Big Ten commissioner Jim Delany told The Sporting News on Tuesday that further expansion is unlikely. There had been speculation that the conference was targeting ACC schools such as North Carolina, Virginia and Georgia Tech.
But this week, the ACC adopted a new TV rights deal that ties all 14 teams and Notre Dame into a revenue sharing agreement through 2026-2027. The deal reportedly forces ACC teams to relinquish TV revenue back to the ACC throughout the 14-year contract if they leave the conference.
Asked if that deal would cement the lineups in the five major conferences -- Big Ten, SEC, ACC, Pac 12 and Big 12 -- Delany told the Sporting News, "Given everything that has gone on, yes."
Rutgers and Maryland will join the Big Ten in 2014, making it a 14-team conference. In coming days Big Ten presidents and chancellors are expected to scrap the Legends and Leaders divisions and divide into East and West divisions for 2014:
East: Indiana, Maryland, Michigan, Michigan State, Ohio State, Penn State, Rutgers
West: Illinois, Iowa, Minnesota, Nebraska, Northwestern, Purdue, Wisconsin.
I'm not convinced the Big Ten is finished expanding. The Rutgers and Maryland developments came out of the blue last year. It's possible, for example, the Big Ten could convince Missouri to leave the SEC, which hasn't tied teams to a long-term TV contract. There are other possibilities, too, but at the very least, the ACC deal should cool the rampant speculation for a while.
Gophers women's hockey coach Brad Frost received national coach of the year honors Thursday night, and the team's three Patty Kazmaier Award finalists -- Megan Bozek, Amanda Kessel and Noora Raty -- were named first-team All-Americans.
It was Frost's first Division I Women's Coach of the Year award and the fourth for Minnesota's program. Former Gophers coach Laura Halldorson won national coach of the year honors in 1998, 2002 and 2004.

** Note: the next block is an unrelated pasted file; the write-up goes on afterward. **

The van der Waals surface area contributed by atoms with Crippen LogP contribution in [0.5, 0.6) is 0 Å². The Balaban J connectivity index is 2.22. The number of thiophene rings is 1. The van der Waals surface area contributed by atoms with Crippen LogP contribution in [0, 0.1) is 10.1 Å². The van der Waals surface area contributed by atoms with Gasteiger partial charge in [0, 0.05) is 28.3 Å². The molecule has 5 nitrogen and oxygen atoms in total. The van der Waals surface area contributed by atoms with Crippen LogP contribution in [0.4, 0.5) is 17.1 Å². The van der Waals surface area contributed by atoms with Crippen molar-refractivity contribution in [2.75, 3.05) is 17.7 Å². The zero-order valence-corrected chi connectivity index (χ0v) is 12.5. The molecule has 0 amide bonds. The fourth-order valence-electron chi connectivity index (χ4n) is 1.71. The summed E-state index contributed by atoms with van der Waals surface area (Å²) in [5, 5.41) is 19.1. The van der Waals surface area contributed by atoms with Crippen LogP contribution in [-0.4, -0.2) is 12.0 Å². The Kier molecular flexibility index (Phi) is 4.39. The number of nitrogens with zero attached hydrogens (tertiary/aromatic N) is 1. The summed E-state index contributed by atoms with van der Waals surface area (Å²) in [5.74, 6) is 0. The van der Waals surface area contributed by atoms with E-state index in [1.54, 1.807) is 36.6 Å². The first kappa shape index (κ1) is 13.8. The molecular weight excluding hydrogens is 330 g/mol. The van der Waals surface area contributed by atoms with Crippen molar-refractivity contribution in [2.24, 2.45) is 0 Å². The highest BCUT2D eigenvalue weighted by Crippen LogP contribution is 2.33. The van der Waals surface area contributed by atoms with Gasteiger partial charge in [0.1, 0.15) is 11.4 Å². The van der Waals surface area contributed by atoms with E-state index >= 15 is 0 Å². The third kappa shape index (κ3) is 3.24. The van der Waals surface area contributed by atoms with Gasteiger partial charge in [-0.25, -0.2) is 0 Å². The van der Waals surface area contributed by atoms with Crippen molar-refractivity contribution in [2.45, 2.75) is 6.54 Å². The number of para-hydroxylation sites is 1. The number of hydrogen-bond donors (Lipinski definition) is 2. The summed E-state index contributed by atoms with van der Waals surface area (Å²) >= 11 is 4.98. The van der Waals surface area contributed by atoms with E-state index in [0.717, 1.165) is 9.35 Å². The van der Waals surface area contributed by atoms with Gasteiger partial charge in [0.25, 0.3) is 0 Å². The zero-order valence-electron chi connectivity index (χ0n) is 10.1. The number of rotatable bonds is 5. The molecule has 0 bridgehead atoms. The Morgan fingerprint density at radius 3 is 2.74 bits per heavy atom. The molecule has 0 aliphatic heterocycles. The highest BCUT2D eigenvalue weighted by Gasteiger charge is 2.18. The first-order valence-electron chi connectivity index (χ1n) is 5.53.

And it was just the second time in program history that the Gophers have had three players named first-team All-Americans. The other was 2005 (Natalie Darwitz, Lyndsay Wall and Krissy Wendell.)
The Patty Kazmaier Award will be presented on Saturday morning. But first the Gophers (39-0) will face Boston College in the NCAA semifinals, with the face-off at 5 p.m.
Programming note: I'll be tweeting women's hockey updates from Ridder Arena this weekend @JoeCStrib. And the football team opens spring practice next Tuesday, so I'll have plenty of related content coming, starting Monday, after Jerry Kill's press conference.
The Gophers women’s hockey team is 5-0 this season against North Dakota. To reach the Frozen Four, Minnesota will have to make it 6-0.
One day after defeating North Dakota for the WCHA playoff championship, the Gophers learned they were getting another rematch.
Minnesota (38-0) drew the No. 1 seed for the NCAA tournament and will play host to No. 8 North Dakota (26-11-1) at 4 p.m., Saturday, at Ridder Arena.
The winner advances to the Frozen Four the following weekend, also at Ridder Arena.
“They’ve got some world-class players and they’re well-coached, and they’re a hungry team that wants to get to the Frozen Four just as badly as we do,” Gophers coach Brad Frost said. “It’s going to come down to who executes and who’s going to play better on Saturday.”
Frost said his staff has been anticipating an NCAA quarterfinal against either North Dakota or Wisconsin for about two months. Wisconsin didn’t make the eight-team field after losing to North Dakota in the WCHA semifinals.
North Dakota handed Minnesota its last loss, on Feb. 17, 2012, and since then, the Gophers have reeled off a 46-game winning streak. In the five games this year, the Gophers have outscored North Dakota 23-9, including 2-0 in Saturday’s conference championship.
“They have two of the best forwards in the country, but we know how to beat them,” Gophers captain Megan Bozek said. “If we continue to play like we’ve been playing, I’m not too worried.”